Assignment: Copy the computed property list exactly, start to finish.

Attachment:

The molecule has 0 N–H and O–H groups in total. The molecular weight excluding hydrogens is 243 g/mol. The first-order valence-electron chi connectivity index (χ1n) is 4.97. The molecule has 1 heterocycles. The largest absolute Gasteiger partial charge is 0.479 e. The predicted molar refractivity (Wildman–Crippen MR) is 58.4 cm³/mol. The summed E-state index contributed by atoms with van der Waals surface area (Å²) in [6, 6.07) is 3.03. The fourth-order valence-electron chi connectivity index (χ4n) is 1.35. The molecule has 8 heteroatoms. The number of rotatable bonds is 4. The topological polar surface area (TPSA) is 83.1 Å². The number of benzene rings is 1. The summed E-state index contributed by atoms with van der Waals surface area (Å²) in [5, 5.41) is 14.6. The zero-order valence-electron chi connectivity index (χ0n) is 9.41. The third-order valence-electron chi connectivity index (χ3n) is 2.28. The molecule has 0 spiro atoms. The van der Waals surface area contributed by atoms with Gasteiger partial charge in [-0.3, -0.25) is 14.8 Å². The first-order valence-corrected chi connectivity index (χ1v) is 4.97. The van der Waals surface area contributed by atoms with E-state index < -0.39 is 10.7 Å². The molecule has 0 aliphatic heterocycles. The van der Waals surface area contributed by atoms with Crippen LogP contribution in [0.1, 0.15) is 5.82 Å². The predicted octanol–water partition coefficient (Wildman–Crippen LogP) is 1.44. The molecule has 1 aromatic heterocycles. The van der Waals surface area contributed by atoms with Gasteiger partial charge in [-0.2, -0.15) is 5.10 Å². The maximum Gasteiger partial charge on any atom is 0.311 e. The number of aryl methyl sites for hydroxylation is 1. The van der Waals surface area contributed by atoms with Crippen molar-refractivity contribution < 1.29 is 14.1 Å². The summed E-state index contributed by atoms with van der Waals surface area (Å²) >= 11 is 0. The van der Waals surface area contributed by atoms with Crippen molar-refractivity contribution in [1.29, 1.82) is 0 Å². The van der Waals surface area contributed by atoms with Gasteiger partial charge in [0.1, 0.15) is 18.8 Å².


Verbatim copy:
The molecule has 0 N–H and O–H groups in total. The molecular weight excluding hydrogens is 243 g/mol. The first-order valence-electron chi connectivity index (χ1n) is 4.97. The molecule has 1 heterocycles. The largest absolute Gasteiger partial charge is 0.479 e. The predicted molar refractivity (Wildman–Crippen MR) is 58.4 cm³/mol. The summed E-state index contributed by atoms with van der Waals surface area (Å²) in [6, 6.07) is 3.03. The fourth-order valence-electron chi connectivity index (χ4n) is 1.35. The molecule has 8 heteroatoms. The number of rotatable bonds is 4. The topological polar surface area (TPSA) is 83.1 Å². The number of benzene rings is 1. The summed E-state index contributed by atoms with van der Waals surface area (Å²) in [5, 5.41) is 14.6. The zero-order valence-electron chi connectivity index (χ0n) is 9.41. The third-order valence-electron chi connectivity index (χ3n) is 2.28. The molecule has 0 spiro atoms. The van der Waals surface area contributed by atoms with Gasteiger partial charge in [-0.3, -0.25) is 14.8 Å². The first-order valence-corrected chi connectivity index (χ1v) is 4.97. The van der Waals surface area contributed by atoms with E-state index < -0.39 is 10.7 Å². The molecule has 0 aliphatic heterocycles. The van der Waals surface area contributed by atoms with Crippen LogP contribution in [0.1, 0.15) is 5.82 Å². The predicted octanol–water partition coefficient (Wildman–Crippen LogP) is 1.44. The molecule has 1 aromatic heterocycles. The van der Waals surface area contributed by atoms with Gasteiger partial charge in [-0.2, -0.15) is 5.10 Å². The maximum Gasteiger partial charge on any atom is 0.311 e. The number of aryl methyl sites for hydroxylation is 1. The van der Waals surface area contributed by atoms with Crippen molar-refractivity contribution < 1.29 is 14.1 Å². The summed E-state index contributed by atoms with van der Waals surface area (Å²) >= 11 is 0. The van der Waals surface area contributed by atoms with Crippen molar-refractivity contribution in [1.29, 1.82) is 0 Å². The van der Waals surface area contributed by atoms with Gasteiger partial charge in [0.1, 0.15) is 18.8 Å².